Some of the state’s hallmark renewable energy policies have raised concerns for business forced to pay what they say are some of the highest electricity rates in the country, said William Driscoll, vice president of Associated Industries of Vermont.
Businesses, lawmakers and electricity providers joined Driscoll during the 93rd annual Associated Industries of Vermont meeting at the Capitol Plaza Hotel in Montpelier on Tuesday. The purpose of the event was to consider new ways to bring down the cost of electricity and discuss a competitive model for Vermont’s energy future.
The state’s comprehensive energy plan to be 90 percent renewable by the year 2050 has raised concerns about the growing cost of energy for many of the businesses the association represents, Driscoll said.
John Goodrich is vice president of manufacturing for Weidmann Electrical Technology, a multinational producer of high-voltage insulation materials, components and systems with offices in St. Johnsbury.
Goodrich says through incentives for small-scale renewable energy projects and the shutdown of Vermont Yankee, utilities with renewable energy suppliers lumped into their portfolios have monopolized the options available to ratepayers.
He said the closing of Entergy’s Vermont Yankee took away an important source of affordable energy for Vermonters. Even with the plant, which will operate through the end of 2014, Goodrich said the cost of energy in the state would still be too high.
Entergy, the owner of the Vermont Yankee nuclear power plant, was a sponsor of the event.
Backfilling the loss of Vermont Yankee with small renewable energy projects is not the solution for affordable energy in the state, said Lt. Gov. Phil Scott, who addressed the association Tuesday.
Scott said politics have clouded lawmakers’ judgment on issues critical for those who depend on low-cost energy when they circumvented the authority of Public Service Board to close Vermont Yankee.
He said filling the “gaping hole in the Windham County economy” cannot be solved with small-scale renewable energy projects alone. These “pioneering” renewable energy solutions are good, but the state needs a new plan, he said.
Mary Powell, president and CEO of Green Mountain Power, which developed the 64.5-megawatt Lowell wind project, said electricity transmission, operational costs and power supply drive up the price of electricity, not small-scale renewable energy. In fact, she said, renewable energy sources are the cheapest components of GMP’s portfolio.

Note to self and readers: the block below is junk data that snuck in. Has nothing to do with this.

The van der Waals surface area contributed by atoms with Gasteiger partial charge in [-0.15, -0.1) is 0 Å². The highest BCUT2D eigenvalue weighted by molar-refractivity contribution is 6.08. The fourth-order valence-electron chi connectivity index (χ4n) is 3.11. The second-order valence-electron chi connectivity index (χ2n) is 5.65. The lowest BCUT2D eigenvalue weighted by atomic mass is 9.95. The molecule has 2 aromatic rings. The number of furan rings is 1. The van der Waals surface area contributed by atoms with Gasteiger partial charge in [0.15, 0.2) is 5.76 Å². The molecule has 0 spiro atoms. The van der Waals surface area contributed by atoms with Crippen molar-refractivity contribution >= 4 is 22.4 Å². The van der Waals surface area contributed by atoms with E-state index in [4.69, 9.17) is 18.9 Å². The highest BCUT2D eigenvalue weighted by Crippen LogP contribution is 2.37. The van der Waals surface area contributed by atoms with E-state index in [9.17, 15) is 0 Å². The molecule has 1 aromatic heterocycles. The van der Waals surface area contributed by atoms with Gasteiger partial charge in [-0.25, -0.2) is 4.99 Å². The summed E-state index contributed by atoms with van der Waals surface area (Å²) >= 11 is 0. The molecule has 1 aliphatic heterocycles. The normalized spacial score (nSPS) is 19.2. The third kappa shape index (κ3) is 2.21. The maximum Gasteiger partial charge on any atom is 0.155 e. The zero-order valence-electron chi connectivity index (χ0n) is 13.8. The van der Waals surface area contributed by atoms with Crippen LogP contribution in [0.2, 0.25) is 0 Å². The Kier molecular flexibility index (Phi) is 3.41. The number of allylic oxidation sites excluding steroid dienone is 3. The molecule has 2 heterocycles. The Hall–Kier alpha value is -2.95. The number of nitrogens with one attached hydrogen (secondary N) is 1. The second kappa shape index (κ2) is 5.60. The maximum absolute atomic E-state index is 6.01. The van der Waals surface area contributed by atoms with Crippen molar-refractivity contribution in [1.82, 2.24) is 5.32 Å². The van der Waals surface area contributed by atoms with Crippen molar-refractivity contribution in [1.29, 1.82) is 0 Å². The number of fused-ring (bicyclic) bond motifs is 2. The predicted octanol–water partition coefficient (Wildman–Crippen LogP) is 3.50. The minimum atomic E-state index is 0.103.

She said the state needs to move away from the centralized model with far-reaching and wasteful transmission lines, which she said waste about 20 percent of the energy they transport. She suggested moving forward with what many at the event considered to be the root of the current problem: a distributed, small-scale renewable energy model.
Chris Recchia, commissioner of the Department of Public Service, said centralizing utilities is misguided.
“I don’t understand somebody who says they are more competitive by wasting resources,” he said. “Wasting resources is never cost-effective and never gives you a competitive edge.”
Recchia said the power purchase price in Vermont may be higher than other parts of the country. However, that price comes with the stability ensured by a domestic energy supply.
He agreed with Powell that transmission costs are the real drivers of energy costs. The two solutions to this problem have been efficiency and distributed generation, both of which were condemned by earlier speakers.
“It’s not the renewables that are causing this tension, so I think it’s important to pay attention to facts,” Recchia said.
He replied to the assertion that the administration and select lawmakers closed Vermont Yankee for political reasons.
“We didn’t drive Entergy out of the state of Vermont,” Recchia said. “They could not sell their power into the system at a cost that was competitive.”
He closed his presentation by stating that energy planning must consider the long-term goals of the state, not just the interests of businesses.
“Sometimes, as a regulator, I do try and work with the money,” Recchia said. “There are times where I feel like sometimes I am protecting people from themselves.”
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